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Exploring the Poetic Nature of Public Spaces
Frederick Law Olmsted, the father of American Landscape architecture, was brought to Buffalo in 1868 with a vision to design "a city within a park." His legacy includes the expansive green necklace of parks and parkways running through the city of Buffalo - a place Olmsted would call the best planned city in America.
In celebration of Buffalo State's "Year of the City" initiative, the Rooftop Poetry Club invites you to learn more about the genius of Olmsted and the poetic nature of public spaces. Join us for poetry in the park. Guest speakers will introduce us to the rich history behind the parks, followed by guided workshop activities led by poets Irene Sipos and Lisa Forrest.
The Rose Garden
September 7, 2012
Featuring author Lynda Schneekloth
The Rose Garden
Friday, September 7th, 3:00-4:30 p.m.
September 28, 2012
Featuring author Carey Anne Miller and poet Andrew Rippeon
Friday, September 28th, 3:00-4:30 p.m.
The Pedestrian Loop
October 5, 2012
Featuring poet Jonathan Skinner
The Pedestrian Loop
Friday, October 5th, 3:00-5:00 p.m.
Meet on the back steps of the Albright Knox Art Gallery (we will be taking a “poetry walk” to Delaware Park’s pedestrian loop). Featuring poet Jonathan Skinner.
Can we "read" Frederick Law Olmsted as we might read one of the great American poets or artists? Olmsted's art has been overgrown by its successes: many of his closest "readers" do not realize that these parks were made, nor have they even heard of Olmsted. Yet Olmsted clearly saw himself as an artist; he also frequently resorted to musical metaphors when describing the effects of his park designs. Like the poet, the artist or the composer, the park‐maker works with materials acting on us indirectly. In this poetry walk, through readings, onsite discussion, and writing exercises, we'll consider some of those materials and effects, gain appreciation for how Olmsted's parks are composed, and consider their changing relationships with the urban environment. Check out Jonathan’s blog.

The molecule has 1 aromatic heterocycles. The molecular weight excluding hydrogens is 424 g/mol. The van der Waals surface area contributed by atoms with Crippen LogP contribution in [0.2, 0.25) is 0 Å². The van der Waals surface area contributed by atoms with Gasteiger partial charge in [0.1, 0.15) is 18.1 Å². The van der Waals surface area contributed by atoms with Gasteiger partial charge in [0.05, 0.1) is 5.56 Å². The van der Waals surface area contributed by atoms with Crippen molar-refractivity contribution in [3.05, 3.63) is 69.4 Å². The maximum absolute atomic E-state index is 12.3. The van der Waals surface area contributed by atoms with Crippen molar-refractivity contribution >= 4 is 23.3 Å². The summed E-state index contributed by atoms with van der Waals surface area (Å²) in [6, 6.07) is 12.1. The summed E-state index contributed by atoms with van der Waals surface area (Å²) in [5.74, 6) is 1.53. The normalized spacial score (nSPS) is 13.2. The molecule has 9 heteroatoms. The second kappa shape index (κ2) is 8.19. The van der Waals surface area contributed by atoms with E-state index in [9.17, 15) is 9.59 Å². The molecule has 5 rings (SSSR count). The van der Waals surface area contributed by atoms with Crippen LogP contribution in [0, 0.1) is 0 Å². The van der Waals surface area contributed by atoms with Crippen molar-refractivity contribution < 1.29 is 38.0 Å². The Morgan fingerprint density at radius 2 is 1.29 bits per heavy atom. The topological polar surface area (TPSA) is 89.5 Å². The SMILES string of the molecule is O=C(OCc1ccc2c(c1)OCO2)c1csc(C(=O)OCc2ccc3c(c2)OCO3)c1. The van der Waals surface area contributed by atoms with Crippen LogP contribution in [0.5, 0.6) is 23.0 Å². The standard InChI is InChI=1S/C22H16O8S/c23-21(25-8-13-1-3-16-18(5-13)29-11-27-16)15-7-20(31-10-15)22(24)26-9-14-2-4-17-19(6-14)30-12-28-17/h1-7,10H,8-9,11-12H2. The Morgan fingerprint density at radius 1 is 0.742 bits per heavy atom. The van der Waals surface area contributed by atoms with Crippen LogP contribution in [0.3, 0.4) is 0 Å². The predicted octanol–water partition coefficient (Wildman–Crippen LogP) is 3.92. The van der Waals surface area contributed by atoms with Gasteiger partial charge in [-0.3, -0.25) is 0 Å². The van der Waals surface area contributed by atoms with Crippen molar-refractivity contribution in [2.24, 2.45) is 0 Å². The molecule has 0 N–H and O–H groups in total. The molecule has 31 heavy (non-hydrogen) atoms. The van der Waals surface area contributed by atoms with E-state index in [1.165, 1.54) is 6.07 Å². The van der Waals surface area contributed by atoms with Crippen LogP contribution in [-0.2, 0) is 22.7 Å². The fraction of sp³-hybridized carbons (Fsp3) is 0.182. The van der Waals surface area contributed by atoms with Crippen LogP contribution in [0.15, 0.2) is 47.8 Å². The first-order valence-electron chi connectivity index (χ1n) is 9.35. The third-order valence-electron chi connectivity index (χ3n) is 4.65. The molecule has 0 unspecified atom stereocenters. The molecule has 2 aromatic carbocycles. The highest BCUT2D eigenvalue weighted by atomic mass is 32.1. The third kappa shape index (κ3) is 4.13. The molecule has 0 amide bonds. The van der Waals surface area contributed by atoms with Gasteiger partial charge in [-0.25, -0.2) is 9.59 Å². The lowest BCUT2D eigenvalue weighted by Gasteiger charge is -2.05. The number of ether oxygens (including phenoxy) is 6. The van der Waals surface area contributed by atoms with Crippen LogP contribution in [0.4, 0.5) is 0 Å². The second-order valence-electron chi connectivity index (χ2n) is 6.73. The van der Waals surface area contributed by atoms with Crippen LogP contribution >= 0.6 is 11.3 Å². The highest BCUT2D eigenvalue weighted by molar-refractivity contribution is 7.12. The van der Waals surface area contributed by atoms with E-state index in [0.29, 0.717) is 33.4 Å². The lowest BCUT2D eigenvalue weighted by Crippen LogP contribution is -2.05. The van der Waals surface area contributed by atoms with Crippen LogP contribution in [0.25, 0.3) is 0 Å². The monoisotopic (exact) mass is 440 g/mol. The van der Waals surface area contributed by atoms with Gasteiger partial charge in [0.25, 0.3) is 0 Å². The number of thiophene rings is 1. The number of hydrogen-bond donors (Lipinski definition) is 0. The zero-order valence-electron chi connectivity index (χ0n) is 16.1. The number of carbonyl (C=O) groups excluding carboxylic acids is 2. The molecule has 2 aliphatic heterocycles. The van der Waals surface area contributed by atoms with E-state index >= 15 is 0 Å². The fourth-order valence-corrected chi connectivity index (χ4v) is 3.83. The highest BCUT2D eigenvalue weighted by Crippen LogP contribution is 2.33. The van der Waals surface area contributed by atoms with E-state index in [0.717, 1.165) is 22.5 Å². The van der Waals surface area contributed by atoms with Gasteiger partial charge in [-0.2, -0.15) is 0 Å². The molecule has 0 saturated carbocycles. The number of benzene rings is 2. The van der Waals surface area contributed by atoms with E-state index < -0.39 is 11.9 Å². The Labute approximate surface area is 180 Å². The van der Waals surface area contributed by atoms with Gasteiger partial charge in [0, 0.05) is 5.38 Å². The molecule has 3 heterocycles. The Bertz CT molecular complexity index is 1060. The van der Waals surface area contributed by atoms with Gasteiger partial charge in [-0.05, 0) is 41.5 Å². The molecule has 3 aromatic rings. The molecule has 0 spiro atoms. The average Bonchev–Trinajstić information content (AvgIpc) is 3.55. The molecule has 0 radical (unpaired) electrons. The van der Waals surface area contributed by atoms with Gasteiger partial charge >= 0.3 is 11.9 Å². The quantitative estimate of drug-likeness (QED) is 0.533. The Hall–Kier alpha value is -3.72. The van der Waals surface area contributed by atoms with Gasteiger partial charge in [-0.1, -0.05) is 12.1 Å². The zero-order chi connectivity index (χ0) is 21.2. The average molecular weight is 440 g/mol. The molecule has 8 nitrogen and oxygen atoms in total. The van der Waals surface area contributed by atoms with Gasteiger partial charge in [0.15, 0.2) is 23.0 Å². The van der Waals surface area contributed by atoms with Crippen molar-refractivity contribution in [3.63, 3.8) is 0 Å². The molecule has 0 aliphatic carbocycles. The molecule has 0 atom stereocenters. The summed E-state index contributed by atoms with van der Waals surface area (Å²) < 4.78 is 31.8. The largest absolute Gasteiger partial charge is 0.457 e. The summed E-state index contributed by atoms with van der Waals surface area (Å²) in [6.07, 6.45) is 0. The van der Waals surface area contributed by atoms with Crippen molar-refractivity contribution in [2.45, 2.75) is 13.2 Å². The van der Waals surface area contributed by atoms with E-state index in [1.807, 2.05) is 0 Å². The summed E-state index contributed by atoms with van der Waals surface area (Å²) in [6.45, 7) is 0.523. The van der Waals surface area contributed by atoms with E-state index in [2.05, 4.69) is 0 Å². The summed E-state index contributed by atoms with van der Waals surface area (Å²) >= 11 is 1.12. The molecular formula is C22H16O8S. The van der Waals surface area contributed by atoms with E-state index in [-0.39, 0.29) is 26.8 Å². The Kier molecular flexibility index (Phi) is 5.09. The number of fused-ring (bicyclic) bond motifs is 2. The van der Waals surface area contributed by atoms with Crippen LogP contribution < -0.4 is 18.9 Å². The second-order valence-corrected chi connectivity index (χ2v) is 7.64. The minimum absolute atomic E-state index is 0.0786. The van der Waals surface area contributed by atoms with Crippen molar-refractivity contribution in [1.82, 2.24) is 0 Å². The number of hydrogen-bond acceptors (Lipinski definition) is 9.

October 19, 2012
Featuring author Mark Goldman and violinist Rachel Ostrander
Friday, October 19th, 3:00-4:30 p.m.
Meet at Delaware Park’s Rose Garden (we will walk to Rumsey Woods). Featuring author Mark Goldman and violinist Rachel Ostrander.
November 2, 2012
Featuring poet Andrew Rippeon
Friday, November 2nd, 3:00-4:30 p.m.
Meet at Buffalo and Erie County Botanical Gardens, located at South Park (Admission fee: $7.00 per student/$8.00 general public). Carpooling from Buffalo State will be available.
The Burchfield Penney Art Gallery
November 9, 2012
Art, Architecture and Trees: An Interconnected Web by Mary Kozub and Marjorie Lord
Burchfield Penney Art Center
Friday, November 9th, 3:00-4:30 p.m.
Join us at the Burchfield Penney Art Center for "Art, Architecture and Trees: An Inter-Connected Web", a special Olmsted themed exhibit and talk by Mary Kozub and Marjorie Lord.
The Parkside Lodge
November 16, 2012
Featuring author Frank Kowsky, storytelling by Eve Everette, and poetry by workshop participants
The Parkside Lodge
Friday, November 16th, 7:00 p.m.
SPECIAL READING EVENT, featuring author Frank Kowsky, poetry by workshop participants, and storytelling performance by Eve Everette. All members of the community are invited to read poems about the city of Buffalo or the parks. Join us at the Parkside Lodge at Delaware Park, located at 84 Parkside Avenue (entrance off Parkside near the 198).
Eric Beeny (b. 1981) is the author of The Dying Bloom (2009), Snowing Fireflies (2010), Of Creatures (2010), Milk Like a Melted Ghost (2011), Pseudo-Masochism (2011), How Much the Jaw Weighs (2011), and Lepers and Mannequins (2011). His fiction and poetry have appeared in several journals, both in print and online. His blog is Dead End on Progressive Ave.